It’s hard to imagine that it was 25 years ago that a young musician named Lenny Kravitz released his debut album, Let Love Rule (I actually remember the review of that record in the first-ever Rolling Stone magazine – with Mick Jagger and Keith Richards on the cover – that purchased when I was 15). In contrast with the pop trends from 1989, Kravitz’s sound was an anomaly and a throwback to ’60s and ’70s rock and soul music along with that era’s hippie idealism, while recalling the influences of Marvin Gaye and Prince. Since then he has gone on to a successful career as a consistent hit maker without compromising his lyrical vision and sound: “It’ Ain’t Over ‘Til It’s Over,” “Are You Gonna Go My Way,” “Fly Away,” “American Woman” and “Dig In” are just some of his best and memorable songs. Along the way, he’s become a style icon and a rising actor with parts in Precious, Lee Daniels’ The Butler and The Hunger Games films. Yet because Kravitz has been so prolific and around for so long, it’s easy to take him for granted. Fortunately Kravitz’s career will be put into proper perspective when he appears at 92Y in an interview with Rolling Stone‘s Anthony DeCurtis. It’s perfectly timed with his upcoming 10th studio album Strut and a new photo book in which he is the subject of. When you get down to it, Kravitz has produced some of the most passionate rock and soul music for the last 25 years – a remarkable achievement worthy enough to earn him some serious consideration for a Rock and Roll Hall of Fame nomination.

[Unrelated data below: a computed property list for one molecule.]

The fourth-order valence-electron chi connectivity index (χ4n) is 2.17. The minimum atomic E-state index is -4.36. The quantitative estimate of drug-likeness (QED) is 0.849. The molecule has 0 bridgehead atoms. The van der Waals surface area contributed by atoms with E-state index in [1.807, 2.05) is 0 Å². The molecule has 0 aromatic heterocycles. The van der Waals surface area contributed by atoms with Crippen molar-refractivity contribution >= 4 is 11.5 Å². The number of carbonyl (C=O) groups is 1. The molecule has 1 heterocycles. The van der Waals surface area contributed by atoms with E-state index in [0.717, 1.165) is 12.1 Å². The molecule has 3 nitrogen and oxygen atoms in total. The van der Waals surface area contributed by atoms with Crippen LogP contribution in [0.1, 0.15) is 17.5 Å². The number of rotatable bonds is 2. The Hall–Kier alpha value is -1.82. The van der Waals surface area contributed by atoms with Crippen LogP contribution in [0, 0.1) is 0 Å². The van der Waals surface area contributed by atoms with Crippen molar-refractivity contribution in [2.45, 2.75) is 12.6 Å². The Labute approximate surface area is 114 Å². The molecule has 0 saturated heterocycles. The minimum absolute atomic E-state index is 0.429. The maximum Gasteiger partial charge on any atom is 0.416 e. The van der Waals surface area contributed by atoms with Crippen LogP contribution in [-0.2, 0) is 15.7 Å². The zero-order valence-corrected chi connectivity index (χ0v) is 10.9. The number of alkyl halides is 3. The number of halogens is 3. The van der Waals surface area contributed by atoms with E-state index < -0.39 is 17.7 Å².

‘Lenny Kravitz with Anthony DeCurtis’ will take place on Sept. 19 at 92Y, Lexington Ave. and 92nd St., Manhattan, 8 p.m., $60. For information, visit 92Y’s Web site.